How important is climate change in your work?
Very important! Climatologists expect more mild, wet winters and warm, dry summers. For people that may sound pleasant at first. For plants, it means the occurrence and spread of increased harmful organisms from southern regions. We need to react to this now: Depending on the type of crop, breeding new varieties can take between ten and twelve years. Apart from anticipated higher disease pressure, resistance to drought is also important. Plant breeding therefore requires long-term planning; this also applies to research at KWS. We spend about 17 percent of our revenue on research.
Sustainable development is becoming increasingly important. What contribution does your work make?
Legislators have set integrated plant protection as an important objective. In short this means: Farmers need to further reduce plant protection chemicals. A common phrase is “As little as possible, as much as necessary”. This is where progress in resistance breeding can make an important contribution: Plants with more resistance require less plant protection chemicals. Additionally, biological plant protection and arable and crop-friendly methods should be able to contribute to sustainable management practices of agricultural land.
If that works so well: Why are chemical treatments used at all?
If we agree on the goal of achieving the highest possible yield per acre to supply a growing world population, then this is currently only possible with the best possible combination of plant breeding and plant protection. Plants need to be protected by seed treatments in the early stages of their development, because natural resistance is insufficient at this early stage of growth, or because resistance characteristics only emerge at a later stage of plant development.
What contribution does plant breeding make to nutrition?
The world population is expected to grow to an estimated 9.7 billion people by 2050. At the same time, agricultural and arable land is limited. So yield on the same available land needs to increase. Plant breeding is already helping reduce disease and pest losses, and increase crop yields by about 1.5 percent per year. Resistance breeding will play an even greater role in the future: It is currently becoming apparent that many chemical treatments will no longer be approved in the next few years. As a result, fewer plant protection products will be available. Plant breeding can make an important contribution here.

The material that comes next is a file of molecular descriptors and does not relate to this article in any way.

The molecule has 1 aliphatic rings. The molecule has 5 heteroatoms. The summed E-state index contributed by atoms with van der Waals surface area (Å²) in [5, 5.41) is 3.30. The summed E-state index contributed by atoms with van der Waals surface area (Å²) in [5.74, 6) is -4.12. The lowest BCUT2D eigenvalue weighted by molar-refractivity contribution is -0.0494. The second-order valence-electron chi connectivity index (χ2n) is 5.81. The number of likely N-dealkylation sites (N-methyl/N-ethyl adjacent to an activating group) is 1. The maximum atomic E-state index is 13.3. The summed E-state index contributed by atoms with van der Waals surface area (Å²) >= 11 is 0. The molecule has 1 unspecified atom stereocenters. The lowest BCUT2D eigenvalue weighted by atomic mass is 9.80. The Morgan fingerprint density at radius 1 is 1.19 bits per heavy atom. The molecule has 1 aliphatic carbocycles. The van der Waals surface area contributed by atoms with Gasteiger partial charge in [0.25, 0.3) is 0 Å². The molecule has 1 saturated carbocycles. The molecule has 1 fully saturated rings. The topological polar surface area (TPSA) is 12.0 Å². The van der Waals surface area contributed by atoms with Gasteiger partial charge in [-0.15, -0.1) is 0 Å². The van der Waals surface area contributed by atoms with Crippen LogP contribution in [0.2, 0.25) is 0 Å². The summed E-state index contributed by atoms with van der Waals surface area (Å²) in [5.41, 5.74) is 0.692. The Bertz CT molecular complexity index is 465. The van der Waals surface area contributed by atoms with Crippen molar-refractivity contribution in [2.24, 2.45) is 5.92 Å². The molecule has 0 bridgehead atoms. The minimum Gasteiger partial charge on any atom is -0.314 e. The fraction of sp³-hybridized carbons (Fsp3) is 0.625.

Pathogens are resistant to some pesticides. Can resistance against plant breeding also occur? Do you have to keep breeding new varieties over and over again?
Harmful organisms repeatedly break through any resistance. In many cases, it is only a matter of time. If resistance is controlled by only one gene in the plants, it can be overcome very quickly, i.e. in a few years. If two, three, or even more resistance genes are involved in one variety, it is assumed that resistance will last much longer.
When did human beings start resistance breeding?
The start of seed breeding dates back about 12,000 years. At that time, seeds of the most productive and healthiest plants were selected and sown again the following year. Yield and resistance improved slowly. We use the term “selective breeding” today. By further crosses with wild cereals, our cereals finally emerged. Seen in this way, resistance breeding in cereals is very old. But breeding alone is insufficient. Our daily bread is a product of resistance breeding, agronomic progress and plant protection chemicals. This is true not only for wheat and rye, but also for many other crops.